Officer says Salman Rushdie suffered ‘deep’ injuries in an August attack and lost sight in one eye and use of one hand.
Salman Rushdie has lost sight in one eye and use of a hand after attacking the stage at a literary event in western New York in August, his agent said.
Andrew Wylie told Spanish-language newspaper El Pais in an article published Saturday that Rushdie, who is 75, suffered a “relentless” attack that left him with “deep” injuries.
“He’s lost sight of one eye… He had three serious wounds on his neck. One hand is incapacitated because the nerves in his arm have been severed. And he still has about 15 wounds in his chest and torso,” Wylie said.
The officer told the paper he could not say whether Rushdie remained in a hospital or talked about his whereabouts.
“He lives… That’s the most important thing,” Wylie said.
Rushdie, who had received several death threats after the publication of his The Satanic Verses, was attacked just as he was about to give a lecture at the Chautauqua Institution in upstate New York on August 12.
The novelist was rushed to hospital after sustaining serious injuries during the attack, including nerve damage in his arm, wounds to his liver and the likely loss of an eye, his agent said at the time.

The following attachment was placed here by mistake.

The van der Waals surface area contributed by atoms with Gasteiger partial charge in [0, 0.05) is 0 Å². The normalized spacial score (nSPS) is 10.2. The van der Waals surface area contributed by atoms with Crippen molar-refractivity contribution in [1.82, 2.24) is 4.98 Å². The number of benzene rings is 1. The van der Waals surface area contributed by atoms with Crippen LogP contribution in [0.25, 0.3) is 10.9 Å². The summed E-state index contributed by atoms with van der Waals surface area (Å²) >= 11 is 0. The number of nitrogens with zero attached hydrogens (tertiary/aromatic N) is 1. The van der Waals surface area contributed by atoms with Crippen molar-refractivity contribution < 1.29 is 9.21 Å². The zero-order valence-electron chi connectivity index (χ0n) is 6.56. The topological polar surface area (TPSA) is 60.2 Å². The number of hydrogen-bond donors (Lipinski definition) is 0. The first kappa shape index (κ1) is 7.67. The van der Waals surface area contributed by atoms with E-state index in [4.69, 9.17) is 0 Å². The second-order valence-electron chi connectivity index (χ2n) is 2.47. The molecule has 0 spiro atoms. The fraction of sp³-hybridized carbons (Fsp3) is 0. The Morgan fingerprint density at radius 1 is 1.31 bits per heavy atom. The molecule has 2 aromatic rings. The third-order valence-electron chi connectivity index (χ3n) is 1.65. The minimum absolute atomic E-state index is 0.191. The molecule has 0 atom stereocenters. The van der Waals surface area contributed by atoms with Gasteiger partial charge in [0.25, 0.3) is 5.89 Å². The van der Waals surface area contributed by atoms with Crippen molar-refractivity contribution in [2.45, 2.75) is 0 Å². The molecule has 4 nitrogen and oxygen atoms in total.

The attack came 33 years after Iran’s Supreme Leader, Ayatollah Ruhollah Khomeini, issued a fatwa, or religious edict, calling on Muslims to kill Rushdie following the publication of The Satanic Verses.
Some Muslims saw passages in the novel about the prophet Muhammad as blasphemous.
After Khomeini’s fatwa, Rushdie, who was born in India into a Muslim Kashmiri family, went into hiding under British police protection for nine years.
While the reformist Iranian government of President Mohammad Khatami distanced itself from the fatwa in the late 1990s, the multimillion-dollar bounty hanging over Rushdie’s head continued to grow and the fatwa was never lifted.
Khomeini’s successor, Supreme Leader Ayatollah Ali Khamenei, was suspended from Twitter in 2019 for saying the fatwa against Rushdie was “irrevocable”.
Iran has denied involvement in the August attack.
The man accused of stabbing the novelist, 24-year-old Hadi Matar, has pleaded not guilty to attempted murder and second-degree assault.
He is being held without bail in a prison in western New York.
The attack was along the lines of what Rushdie and his agent believed was “the greatest danger… a random person who comes out of nowhere and attacks,” Wylie told El Pais.
“So you can’t protect yourself against it because it’s totally unexpected and illogical,” he said.